As divergent accounting standards continue to evolve, such as the US Generally Accepted Accounting Principles and the International Financial Reporting Standards, it can even be complicated to produce income statements or pro forma statements that align with the requirements under each set of rules. Once that information has been collected, it needs to be understood within the full context of the BEPS 2.0 Inclusive Framework.

For companies that have spent years building up financial models with which to weigh the potential advantages of various tax strategies, there will be several changes for reporting and forecasting.

Transfer pricing strategies will undoubtedly grow more complex as a result of BEPS 2.0, especially with regard to intangible property and digital products such as software and technology services. At the same time, regulatory scrutiny of transfer pricing practices is likely to increase. Documentation requirements have grown in recent years, and that trend is only likely to continue.

A further challenge is looming after the initial adoption of the BEPS 2.0 Inclusive Framework: BEPS 2.0 is unlikely to remain stable.

Because it is a relatively new standard that radically changes global taxation, BEPS 2.0 will almost certainly undergo further changes. For corporate financial leaders, that means more modifications to the tools, processes, and financial models on which they rely for strategic tax reporting.

Government programmes will also impact decisions with respect to corporate activity in low-tax countries. Green energy initiatives, economic stimulus programmes, and similar incentives add yet another layer to the planning rubric.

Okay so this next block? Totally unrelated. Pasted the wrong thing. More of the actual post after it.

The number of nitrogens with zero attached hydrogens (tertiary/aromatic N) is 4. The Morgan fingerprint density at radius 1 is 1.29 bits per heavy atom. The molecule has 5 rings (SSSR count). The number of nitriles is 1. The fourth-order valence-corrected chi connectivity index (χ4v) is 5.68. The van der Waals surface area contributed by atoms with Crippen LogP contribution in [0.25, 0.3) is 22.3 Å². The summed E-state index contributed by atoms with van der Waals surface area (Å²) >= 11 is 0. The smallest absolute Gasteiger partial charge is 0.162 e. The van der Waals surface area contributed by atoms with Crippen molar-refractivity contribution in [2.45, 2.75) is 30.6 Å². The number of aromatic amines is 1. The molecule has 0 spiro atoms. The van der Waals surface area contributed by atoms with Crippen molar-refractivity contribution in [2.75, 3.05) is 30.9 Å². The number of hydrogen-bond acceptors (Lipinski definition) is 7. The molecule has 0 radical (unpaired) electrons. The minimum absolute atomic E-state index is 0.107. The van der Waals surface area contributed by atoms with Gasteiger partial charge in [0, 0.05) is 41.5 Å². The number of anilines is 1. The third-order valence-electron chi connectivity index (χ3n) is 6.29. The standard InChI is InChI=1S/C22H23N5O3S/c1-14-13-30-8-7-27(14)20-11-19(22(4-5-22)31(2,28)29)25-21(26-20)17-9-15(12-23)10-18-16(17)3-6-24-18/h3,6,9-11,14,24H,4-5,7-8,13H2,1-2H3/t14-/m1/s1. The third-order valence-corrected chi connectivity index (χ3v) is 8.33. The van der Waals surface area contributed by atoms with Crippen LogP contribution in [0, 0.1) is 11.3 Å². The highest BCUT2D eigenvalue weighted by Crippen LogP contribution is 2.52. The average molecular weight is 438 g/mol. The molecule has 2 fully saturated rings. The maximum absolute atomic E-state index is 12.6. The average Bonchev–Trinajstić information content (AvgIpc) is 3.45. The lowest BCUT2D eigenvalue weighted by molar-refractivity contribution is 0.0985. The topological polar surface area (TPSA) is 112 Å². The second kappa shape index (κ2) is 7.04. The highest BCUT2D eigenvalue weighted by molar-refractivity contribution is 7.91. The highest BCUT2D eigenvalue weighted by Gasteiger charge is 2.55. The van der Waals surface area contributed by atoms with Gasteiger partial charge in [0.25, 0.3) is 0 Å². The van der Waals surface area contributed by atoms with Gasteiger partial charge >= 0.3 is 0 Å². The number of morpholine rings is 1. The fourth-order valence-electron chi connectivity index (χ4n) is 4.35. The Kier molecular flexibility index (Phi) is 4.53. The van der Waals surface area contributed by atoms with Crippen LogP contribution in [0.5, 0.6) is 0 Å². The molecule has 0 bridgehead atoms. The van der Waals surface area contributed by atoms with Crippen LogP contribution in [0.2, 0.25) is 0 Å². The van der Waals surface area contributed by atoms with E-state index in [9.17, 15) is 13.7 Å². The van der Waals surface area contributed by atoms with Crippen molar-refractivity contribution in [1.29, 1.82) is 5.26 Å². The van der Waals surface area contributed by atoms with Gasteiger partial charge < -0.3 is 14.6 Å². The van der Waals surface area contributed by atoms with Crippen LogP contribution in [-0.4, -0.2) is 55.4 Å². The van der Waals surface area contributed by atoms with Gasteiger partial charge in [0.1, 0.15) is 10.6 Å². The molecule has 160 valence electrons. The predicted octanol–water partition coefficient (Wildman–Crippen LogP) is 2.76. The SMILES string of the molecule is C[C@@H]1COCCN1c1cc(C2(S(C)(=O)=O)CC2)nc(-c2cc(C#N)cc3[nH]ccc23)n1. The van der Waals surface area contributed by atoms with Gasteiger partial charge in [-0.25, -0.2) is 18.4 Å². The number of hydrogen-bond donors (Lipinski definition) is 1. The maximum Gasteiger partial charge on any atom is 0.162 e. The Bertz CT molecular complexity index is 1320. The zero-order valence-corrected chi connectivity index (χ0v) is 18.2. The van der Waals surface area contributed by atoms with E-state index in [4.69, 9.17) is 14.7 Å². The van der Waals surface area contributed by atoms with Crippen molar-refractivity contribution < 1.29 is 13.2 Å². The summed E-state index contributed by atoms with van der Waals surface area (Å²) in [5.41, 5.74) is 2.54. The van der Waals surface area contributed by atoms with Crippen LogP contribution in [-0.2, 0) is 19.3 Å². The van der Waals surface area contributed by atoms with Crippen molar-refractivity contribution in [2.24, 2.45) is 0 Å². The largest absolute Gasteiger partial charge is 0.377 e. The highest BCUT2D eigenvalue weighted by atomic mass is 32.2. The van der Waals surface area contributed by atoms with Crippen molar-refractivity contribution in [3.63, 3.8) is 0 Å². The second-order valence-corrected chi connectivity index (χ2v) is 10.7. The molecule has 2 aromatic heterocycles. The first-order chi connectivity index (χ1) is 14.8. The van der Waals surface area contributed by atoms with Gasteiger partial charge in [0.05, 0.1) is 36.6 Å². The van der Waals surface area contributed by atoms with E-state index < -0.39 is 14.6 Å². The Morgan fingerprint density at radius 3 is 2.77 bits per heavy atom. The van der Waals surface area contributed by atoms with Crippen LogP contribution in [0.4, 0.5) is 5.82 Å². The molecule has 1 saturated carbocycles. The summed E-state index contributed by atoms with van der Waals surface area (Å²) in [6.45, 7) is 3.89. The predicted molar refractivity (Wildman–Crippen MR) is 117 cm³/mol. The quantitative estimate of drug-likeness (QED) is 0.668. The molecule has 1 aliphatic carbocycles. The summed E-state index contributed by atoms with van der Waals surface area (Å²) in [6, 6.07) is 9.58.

Historically, governments have attracted businesses to their territories by offering lower statutory tax rates. Because that opportunity has been diminished, governments will likely introduce other initiatives to attract businesses, which must be monitored by tax teams.

This multi-layered environment of financial standards, government regulations, and incentive programmes, combined with the radical changes set forth by BEPS 2.0, add up to a mountain of tax forecasting and reporting complexity. When you consider the inevitable changes that will follow the initial adoption of the BEPS Inclusive Framework, that complexity grows even further.

Companies must therefore move quickly to put appropriate models in place to:

  • Forecast the impacts and be able to calculate tax accruals;

  • Make statements regarding the impact of BEPS 2.0 in corporate financial statements; and

  • Be able to file tax returns successfully.

Adopting a more strategic approach to tax through technology

Put simply, tax and transfer pricing software is designed to solve the problems faced by teams who are still managing processes such as forecasting and preparing year-end tax results using manual methods or spreadsheets.

These problems could include:

  • Failing to comply with regulatory deadlines for tax returns and attracting fines or risking reputational damage;

  • Putting unnecessary pressure on tax teams to complete forecasts and returns;

  • Making mistakes in reports or calculations; and

  • Imposing last-minute changes on regional operations that can affect remuneration levels for valued employees.

Such problems occur because data relating to tax is not standardised across the business, or is gathered at the last minute from regional operations. Problems can also arise if financial data needs to be re-entered manually before it can be used as the basis for calculating tax results, or because data is not returned to the tax team at the level of granularity they need; for example, data used by the rest of the business is based on business units, whereas tax needs data at the legal entity level.